Tuesday, 29 April 2014

In Hoyer I Trust

This is just a little teaser for what may be produced here in a series of more informative entries.  Invariably I will get lost in field work and just never get around to writing up the details of the last two and a half weeks that I spent in Arizona, but we'll see.

As I was in the United States of America, I thought I'd modify their national motto to something that represented my last two days in Arizona.  I contacted Rich Hoyer a couple months in advance to see if he might be around to join me to scour some washes, gulches, draws, and canyons either before or after a couple bat detector courses I had in Phoenix through work.  As luck would have it, he was going to be home in Tucson and was up for joining me after my courses wrapped up on the 26th.  I feel it was literally luck - Rich is a guide with WINGS Birding Tours and he is away a lot!  I knew he was my kind of people because I subscribed to his blog, Birdernaturalist, long ago.  What's not to love about this?  The Birdernaturalist shows the Naturalest Naturalist around some of his favourite haunts... and it was every bit as awesome as the synopsis implies!

Maybe the synopsis was not that tantalizing, but when you get two well-rounded naturalists together in a place like southern Arizona, let's just say hours are lost at a rapid pace.  We would be walking along and a grasshopper with blue in the wings would spring ahead of us and we would attempt to catch it.  While documenting the grasshopper, a butterfly would whirl around us and we'd then focus our attention on it.  We'd then realize there's a good rock to flip and there would be a scorpion under it, and it just went on like that for the two days we wandered around California Gulch, Sycamore Canyon, Florida Canyon, Peña Blanca Lake, and other random washes and draws.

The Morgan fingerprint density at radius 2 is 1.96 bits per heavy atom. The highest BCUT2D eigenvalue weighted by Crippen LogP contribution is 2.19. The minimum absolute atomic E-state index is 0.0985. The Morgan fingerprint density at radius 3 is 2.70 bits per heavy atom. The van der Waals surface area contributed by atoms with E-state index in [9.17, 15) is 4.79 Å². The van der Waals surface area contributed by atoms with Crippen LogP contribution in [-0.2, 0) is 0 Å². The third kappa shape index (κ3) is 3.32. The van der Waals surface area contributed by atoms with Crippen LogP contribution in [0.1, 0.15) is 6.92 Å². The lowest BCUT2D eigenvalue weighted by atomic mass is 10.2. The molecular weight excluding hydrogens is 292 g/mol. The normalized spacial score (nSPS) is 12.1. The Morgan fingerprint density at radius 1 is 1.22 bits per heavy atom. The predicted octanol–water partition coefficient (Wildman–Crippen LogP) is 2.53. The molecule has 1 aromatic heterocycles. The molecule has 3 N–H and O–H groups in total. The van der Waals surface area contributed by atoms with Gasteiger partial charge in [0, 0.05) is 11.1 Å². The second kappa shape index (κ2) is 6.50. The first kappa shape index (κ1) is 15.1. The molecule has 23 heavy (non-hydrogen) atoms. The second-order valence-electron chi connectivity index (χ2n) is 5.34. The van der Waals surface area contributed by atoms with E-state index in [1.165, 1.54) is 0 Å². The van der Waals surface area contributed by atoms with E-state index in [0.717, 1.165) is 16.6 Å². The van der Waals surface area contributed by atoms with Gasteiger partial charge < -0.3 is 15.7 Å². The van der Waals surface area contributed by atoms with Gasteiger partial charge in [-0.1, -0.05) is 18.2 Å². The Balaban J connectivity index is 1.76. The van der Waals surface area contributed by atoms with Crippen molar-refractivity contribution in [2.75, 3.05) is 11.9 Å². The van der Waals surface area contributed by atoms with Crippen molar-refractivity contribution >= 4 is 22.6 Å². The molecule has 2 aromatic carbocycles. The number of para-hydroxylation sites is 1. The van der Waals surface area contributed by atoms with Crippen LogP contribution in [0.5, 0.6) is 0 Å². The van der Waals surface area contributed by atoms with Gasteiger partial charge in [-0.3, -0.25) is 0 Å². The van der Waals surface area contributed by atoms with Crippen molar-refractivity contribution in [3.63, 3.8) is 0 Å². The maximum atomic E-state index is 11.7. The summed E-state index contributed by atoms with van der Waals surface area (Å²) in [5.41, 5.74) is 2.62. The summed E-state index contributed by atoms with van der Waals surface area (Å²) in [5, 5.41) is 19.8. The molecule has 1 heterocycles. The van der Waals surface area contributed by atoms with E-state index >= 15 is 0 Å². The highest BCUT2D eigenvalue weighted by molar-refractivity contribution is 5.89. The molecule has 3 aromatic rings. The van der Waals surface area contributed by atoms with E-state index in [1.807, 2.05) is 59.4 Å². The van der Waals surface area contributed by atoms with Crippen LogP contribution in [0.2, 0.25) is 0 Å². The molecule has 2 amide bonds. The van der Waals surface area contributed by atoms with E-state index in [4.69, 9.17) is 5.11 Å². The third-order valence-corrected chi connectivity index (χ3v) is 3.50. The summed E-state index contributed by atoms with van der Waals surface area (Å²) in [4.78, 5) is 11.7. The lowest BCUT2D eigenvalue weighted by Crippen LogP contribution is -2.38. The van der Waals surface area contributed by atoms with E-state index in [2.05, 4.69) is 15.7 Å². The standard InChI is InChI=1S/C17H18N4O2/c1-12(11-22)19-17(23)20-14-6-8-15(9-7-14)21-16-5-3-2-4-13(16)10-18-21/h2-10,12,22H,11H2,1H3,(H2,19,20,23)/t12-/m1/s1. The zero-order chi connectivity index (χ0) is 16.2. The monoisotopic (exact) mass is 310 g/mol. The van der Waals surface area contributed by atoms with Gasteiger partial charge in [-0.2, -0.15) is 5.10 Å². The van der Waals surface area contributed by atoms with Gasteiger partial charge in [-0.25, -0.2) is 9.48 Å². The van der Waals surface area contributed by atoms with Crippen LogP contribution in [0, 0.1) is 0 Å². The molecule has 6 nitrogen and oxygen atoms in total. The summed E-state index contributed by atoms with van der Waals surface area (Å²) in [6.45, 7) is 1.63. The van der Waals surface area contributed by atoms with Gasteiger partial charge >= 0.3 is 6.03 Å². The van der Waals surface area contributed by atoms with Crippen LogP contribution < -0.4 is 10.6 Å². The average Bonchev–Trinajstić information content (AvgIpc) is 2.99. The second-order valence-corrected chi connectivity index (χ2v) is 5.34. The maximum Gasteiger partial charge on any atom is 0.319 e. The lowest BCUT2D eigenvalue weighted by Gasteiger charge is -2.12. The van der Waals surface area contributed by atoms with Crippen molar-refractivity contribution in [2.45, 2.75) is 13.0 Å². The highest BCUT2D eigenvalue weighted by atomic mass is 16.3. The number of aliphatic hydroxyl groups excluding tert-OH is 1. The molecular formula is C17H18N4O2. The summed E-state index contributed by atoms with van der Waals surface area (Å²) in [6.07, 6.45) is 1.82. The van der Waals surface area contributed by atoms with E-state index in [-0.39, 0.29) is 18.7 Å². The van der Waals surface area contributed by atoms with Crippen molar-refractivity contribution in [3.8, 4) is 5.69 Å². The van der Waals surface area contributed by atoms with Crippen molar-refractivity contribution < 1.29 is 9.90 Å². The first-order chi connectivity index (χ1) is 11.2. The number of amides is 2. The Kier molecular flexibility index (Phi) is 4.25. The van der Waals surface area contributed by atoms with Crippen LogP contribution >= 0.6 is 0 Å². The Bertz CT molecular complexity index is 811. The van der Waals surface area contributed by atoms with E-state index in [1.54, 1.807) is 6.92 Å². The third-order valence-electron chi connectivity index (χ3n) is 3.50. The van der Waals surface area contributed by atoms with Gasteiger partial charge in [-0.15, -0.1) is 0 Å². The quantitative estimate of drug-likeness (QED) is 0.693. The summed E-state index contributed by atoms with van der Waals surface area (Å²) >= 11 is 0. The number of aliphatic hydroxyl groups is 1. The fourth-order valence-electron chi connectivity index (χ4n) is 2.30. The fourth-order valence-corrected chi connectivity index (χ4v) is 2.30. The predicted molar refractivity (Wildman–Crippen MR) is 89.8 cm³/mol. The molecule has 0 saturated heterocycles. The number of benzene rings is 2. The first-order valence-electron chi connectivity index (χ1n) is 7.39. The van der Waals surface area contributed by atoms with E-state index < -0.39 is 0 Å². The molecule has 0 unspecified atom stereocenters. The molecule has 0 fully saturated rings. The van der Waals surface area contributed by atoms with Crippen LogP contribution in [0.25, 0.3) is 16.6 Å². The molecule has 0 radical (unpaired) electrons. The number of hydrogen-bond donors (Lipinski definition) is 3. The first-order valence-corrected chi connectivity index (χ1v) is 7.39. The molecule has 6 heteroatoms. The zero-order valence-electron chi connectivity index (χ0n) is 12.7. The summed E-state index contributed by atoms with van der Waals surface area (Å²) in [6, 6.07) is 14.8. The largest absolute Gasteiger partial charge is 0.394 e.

As I touched on at the beginning, this is really just a teaser.  I have selected a small set of photos to let you sample the diversity we encountered while trekking in the Arizona heat.  Hopefully it's just enough to keep you coming back to check if the next entry is up... and hopefully I make good on concocting some insightful entries!

This beauty is a Five-striped Sparrow and I suggested California Gulch to Rich because I was hoping to see this species, which just barely sneaks into the US, primarily in a few remote canyons and gulches southeast of Arivaca.

This Mexican Long-tongued Bat was a huge highlight after just spending a week with a bunch of bat nerds!

I knew scorpions fluoresce under ultraviolet light but I had never seen it.  Luckily, Rich brought his little black light flashlight and illuminated this Arizona Bark Scorpion!

We had loads of puddling butterflies in stretches of that water and Mexican Yellow was a species we regularly came across, either flying by or taking up minerals from the mud.

Our hearts skipped a beat when we saw this 'Siva' Juniper Hairstreak while checking out a site that has Xami Hairstreaks later in the season.  I have always wanted to see a southern "form" of Juniper Hairstreak because they look nothing like the ones we get in British Columbia. Stunning!

As you can see, Rich knows how to show a person a good time when they're down in his neck of the desert!  I'm sure he has delighted hundreds of birders on tours and opened up their eyes to wonders beyond the birds.  It was great to meet Rich and the two days we spent roaming just north of Mexico were a major highlight of my trip down to Arizona.  Hopefully he'll be around when I get a chance to head down during the monsoon season some time down the road!

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